Sept. 11 dedication flag fighting off wind, ice

The Sept. 11 flag has faced wind damage due to wind and ice. Two flags are rotated every two months.

Bill Shepherd

The Sept. 11 flag has faced wind damage due to wind and ice. Two flags are rotated every two months.

Whipped by winds 100 feet above the ground, the stars and stripes atop Southern’s Sept. 11 memorial didn’t last forever.

Missouri Southern has two flags for the memorial that are rotated every two months to keep up with wear and tear, said Bob Harrington, director of the physical plant.

The flags, which measure 20 feet by 38 feet when new, become tattered in the winds and require regular repair. Harrington said the flags are repaired by cutting the damaged area off and hemming the edge of the flag.

The wind, however, is not the flags’ only foe. Harrington said the initial damage to the first flag occurred during an ice storm in November 2002.

“It started ripping at about 9 p.m. that night,” Harrington said. “It had a 6-to-7 foot rip. The wind and the ice crystals had cut the fabric.”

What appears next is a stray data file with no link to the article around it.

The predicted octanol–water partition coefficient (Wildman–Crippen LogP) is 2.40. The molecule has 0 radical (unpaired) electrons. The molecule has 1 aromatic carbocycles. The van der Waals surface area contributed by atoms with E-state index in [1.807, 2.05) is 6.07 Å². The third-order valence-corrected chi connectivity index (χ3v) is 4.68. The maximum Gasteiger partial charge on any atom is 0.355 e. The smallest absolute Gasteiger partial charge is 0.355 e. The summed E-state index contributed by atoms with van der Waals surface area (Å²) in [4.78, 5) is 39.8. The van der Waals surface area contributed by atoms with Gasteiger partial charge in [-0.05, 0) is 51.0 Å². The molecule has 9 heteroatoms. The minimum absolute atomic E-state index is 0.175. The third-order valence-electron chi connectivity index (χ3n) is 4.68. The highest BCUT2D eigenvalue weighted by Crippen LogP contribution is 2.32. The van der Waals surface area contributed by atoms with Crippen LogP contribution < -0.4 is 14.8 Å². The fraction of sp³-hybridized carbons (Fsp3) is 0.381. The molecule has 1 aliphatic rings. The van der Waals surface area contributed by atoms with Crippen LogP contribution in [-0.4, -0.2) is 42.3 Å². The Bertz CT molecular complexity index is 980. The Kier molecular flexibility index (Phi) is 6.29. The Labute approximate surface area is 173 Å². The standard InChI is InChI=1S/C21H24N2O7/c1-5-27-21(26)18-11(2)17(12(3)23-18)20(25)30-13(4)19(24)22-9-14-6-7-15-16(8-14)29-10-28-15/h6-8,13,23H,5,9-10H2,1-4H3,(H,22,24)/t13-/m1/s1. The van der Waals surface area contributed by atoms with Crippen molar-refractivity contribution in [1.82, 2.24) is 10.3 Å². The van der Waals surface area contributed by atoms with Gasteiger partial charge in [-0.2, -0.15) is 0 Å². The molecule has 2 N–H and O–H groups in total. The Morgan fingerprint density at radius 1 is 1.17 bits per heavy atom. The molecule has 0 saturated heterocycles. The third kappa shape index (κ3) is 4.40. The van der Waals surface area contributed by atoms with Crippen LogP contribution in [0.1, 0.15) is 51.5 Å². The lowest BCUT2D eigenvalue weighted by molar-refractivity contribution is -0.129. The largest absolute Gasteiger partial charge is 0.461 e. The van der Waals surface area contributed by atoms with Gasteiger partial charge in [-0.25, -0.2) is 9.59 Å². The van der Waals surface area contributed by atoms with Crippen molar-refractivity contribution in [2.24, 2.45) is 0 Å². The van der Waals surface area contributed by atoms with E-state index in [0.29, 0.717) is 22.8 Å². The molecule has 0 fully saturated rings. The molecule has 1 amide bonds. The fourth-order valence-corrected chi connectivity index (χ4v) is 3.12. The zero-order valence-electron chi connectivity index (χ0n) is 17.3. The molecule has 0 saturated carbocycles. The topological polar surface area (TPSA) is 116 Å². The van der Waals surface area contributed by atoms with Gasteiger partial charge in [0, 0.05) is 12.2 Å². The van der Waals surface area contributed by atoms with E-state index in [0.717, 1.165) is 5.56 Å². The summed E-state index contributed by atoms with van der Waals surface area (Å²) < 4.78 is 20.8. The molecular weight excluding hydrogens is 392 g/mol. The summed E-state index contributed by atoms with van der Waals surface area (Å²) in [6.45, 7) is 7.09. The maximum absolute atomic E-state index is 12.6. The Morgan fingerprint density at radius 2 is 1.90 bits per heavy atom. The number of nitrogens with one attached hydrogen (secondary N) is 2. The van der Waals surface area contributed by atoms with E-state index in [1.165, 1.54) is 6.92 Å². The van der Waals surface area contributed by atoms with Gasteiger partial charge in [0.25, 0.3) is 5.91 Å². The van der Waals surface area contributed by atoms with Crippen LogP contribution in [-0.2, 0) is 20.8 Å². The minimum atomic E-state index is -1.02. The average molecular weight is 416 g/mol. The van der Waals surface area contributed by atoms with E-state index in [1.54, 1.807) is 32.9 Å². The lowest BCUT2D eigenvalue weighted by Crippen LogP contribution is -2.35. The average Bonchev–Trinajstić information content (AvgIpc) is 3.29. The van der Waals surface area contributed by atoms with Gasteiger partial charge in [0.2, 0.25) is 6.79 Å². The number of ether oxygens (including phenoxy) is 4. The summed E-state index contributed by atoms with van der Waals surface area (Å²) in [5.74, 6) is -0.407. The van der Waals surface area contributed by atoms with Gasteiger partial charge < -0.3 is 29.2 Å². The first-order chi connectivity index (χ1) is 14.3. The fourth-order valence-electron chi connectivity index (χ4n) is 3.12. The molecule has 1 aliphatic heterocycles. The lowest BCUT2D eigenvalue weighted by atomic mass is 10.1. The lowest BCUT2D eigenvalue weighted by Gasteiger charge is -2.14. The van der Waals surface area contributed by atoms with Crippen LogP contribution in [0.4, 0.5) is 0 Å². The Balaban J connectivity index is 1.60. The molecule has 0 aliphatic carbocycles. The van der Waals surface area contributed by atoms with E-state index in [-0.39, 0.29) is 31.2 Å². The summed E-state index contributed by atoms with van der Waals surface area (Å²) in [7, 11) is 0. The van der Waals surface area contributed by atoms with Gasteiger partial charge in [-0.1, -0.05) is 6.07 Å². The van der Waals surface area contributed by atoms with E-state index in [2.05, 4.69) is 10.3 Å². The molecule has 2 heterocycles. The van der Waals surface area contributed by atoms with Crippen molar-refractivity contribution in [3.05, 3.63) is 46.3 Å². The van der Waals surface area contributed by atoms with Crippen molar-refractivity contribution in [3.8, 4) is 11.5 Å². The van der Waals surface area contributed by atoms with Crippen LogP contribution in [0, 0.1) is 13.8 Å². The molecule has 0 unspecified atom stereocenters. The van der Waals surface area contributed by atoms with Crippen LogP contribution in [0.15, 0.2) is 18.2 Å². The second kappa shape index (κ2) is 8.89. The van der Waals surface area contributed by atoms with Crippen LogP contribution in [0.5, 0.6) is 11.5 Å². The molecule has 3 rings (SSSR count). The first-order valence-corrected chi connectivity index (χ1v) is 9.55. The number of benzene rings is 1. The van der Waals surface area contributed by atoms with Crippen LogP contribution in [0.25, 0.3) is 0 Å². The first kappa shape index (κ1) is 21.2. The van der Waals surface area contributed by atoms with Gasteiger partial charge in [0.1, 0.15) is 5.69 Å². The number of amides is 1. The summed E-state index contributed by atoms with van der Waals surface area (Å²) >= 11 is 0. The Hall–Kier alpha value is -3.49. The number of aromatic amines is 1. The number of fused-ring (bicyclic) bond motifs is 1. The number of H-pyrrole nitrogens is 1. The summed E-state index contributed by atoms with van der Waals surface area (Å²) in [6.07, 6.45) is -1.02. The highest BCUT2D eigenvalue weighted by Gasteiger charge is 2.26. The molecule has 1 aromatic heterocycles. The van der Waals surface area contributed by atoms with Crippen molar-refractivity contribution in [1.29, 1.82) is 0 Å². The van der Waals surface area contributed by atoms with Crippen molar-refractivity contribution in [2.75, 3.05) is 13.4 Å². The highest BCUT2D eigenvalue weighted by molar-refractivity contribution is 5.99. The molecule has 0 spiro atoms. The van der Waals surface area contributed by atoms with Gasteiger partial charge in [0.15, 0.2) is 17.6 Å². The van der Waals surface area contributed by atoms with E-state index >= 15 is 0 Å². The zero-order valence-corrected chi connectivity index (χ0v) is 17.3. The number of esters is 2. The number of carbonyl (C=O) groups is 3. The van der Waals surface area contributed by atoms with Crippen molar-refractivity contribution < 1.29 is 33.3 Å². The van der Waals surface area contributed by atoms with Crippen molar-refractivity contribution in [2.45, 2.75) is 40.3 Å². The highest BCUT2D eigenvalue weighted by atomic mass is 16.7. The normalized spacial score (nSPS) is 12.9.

Harrington said the flag was returned to the manufacturer in Beaumont, Texas, for repair, which was completed at a cost of $75.

The second flag, which replaced the first, had to be removed during another winter storm over the holiday break, Harrington said.

He said the second flag had minor damage and was repaired by a Joplin business, Coglizer Tent and Awning. The cost was $30.

“They’re designed to be out there in all weather conditions, other than the ice,” Harrington said.

Jim Wallace, director of public works in Webb City, said its memorial flags are repaired by Coglizer as well.

The city maintains a 9-11 memorial with a flag and pole identical to those at Southern.

The memorial is located near the Praying Hands at King Jack Park in Webb City.

Wallace said the city maintains the memorial flags on a six-month rotation, but the flag’s condition is checked daily.

“If there’s ice, we’ll take it down,” Wallace said.

Harrington said Southern’s flags will eventually have to be replaced as they are gradually reduced in size by the repair process.

“We expect we’ll have to buy, if not one, at least two flags a year,” Harrington said.

He said the flags cost $850 each.